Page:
Hadn’t thought about that question too much, but when Jacob Soll mentioned it in his book, The Reckoning: Financial Accountability and the Rise and Fall of Nations, it got me thinking.
He gives the following info:
In his Natural History, Pliny states that in 49 BCE , the year Caesar crossed the Rubicon, the Roman treasury contained 17,410 pounds of gold, 22,070 pounds of silver, and in coin, 6,135,400 sesterces.
Soll, Jacob (2014-04-29). The Reckoning: Financial Accountability and the Rise and Fall of Nations (Kindle Locations 276-277). Basic Books. Kindle Edition.
I don’t think in terms of pounds of gold or silver and I don’t know what a sesterce is or what it is worth. But I do know how to search the ‘net.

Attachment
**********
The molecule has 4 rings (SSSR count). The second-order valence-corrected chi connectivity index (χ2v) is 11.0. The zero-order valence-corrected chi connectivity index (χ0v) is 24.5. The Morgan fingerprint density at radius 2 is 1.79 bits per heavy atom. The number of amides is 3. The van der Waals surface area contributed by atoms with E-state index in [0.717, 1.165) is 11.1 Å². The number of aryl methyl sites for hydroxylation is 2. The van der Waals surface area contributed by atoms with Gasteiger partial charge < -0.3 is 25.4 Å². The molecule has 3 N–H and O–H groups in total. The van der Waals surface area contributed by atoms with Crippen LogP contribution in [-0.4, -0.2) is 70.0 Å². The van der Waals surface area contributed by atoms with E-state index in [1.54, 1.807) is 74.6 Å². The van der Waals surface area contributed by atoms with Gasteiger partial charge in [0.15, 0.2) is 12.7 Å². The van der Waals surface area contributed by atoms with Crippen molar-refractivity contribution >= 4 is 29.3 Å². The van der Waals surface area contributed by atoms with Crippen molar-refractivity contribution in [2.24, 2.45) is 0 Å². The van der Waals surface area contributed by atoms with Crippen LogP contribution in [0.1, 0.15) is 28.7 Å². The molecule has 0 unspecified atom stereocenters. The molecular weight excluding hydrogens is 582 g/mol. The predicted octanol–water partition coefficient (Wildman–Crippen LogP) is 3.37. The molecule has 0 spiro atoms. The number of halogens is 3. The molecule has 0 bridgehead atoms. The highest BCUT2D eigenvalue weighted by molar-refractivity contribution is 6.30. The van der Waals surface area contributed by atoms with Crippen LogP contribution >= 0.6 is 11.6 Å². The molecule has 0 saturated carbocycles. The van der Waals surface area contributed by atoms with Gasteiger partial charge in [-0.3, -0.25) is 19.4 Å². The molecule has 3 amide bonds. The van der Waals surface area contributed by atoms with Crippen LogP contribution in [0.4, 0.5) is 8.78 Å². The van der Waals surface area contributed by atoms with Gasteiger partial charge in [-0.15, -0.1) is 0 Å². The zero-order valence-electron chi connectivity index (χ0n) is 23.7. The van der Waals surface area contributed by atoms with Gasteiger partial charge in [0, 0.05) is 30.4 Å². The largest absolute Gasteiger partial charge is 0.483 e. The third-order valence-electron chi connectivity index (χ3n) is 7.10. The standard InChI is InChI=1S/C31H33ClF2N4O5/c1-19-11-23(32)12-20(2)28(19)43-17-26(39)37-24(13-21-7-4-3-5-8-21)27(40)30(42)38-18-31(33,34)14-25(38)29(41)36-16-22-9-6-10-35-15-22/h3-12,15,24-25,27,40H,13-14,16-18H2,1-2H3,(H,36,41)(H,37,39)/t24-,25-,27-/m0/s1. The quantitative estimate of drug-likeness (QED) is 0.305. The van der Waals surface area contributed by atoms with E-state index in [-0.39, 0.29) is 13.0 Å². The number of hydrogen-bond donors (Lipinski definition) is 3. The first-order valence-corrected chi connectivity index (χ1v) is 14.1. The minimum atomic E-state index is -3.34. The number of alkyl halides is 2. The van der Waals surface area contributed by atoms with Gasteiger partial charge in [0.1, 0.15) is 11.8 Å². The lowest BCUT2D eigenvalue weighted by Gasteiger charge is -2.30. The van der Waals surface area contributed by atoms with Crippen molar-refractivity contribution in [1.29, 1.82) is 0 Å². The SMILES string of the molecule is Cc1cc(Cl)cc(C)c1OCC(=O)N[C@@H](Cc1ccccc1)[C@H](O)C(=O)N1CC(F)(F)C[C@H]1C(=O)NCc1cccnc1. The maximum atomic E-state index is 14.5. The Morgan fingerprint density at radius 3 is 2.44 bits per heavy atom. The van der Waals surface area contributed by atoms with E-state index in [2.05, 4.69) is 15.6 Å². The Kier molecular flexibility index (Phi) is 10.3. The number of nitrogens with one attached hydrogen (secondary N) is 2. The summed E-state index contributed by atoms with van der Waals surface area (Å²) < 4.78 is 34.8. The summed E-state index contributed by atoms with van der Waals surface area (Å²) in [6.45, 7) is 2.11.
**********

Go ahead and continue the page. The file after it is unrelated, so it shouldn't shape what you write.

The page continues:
(Cross post from Attestation Update.)
I share this on my Nonprofit Update blog and cross-post it here at Attestation Update because I enjoyed it and think it might be some fun trivia for accountants and people working in the faith-based community.
By the way, Prof Soll’s book is superb. Just got started reading it and think I will find lots of little tidbits to share. More on that idea in my next post.
How much is that worth?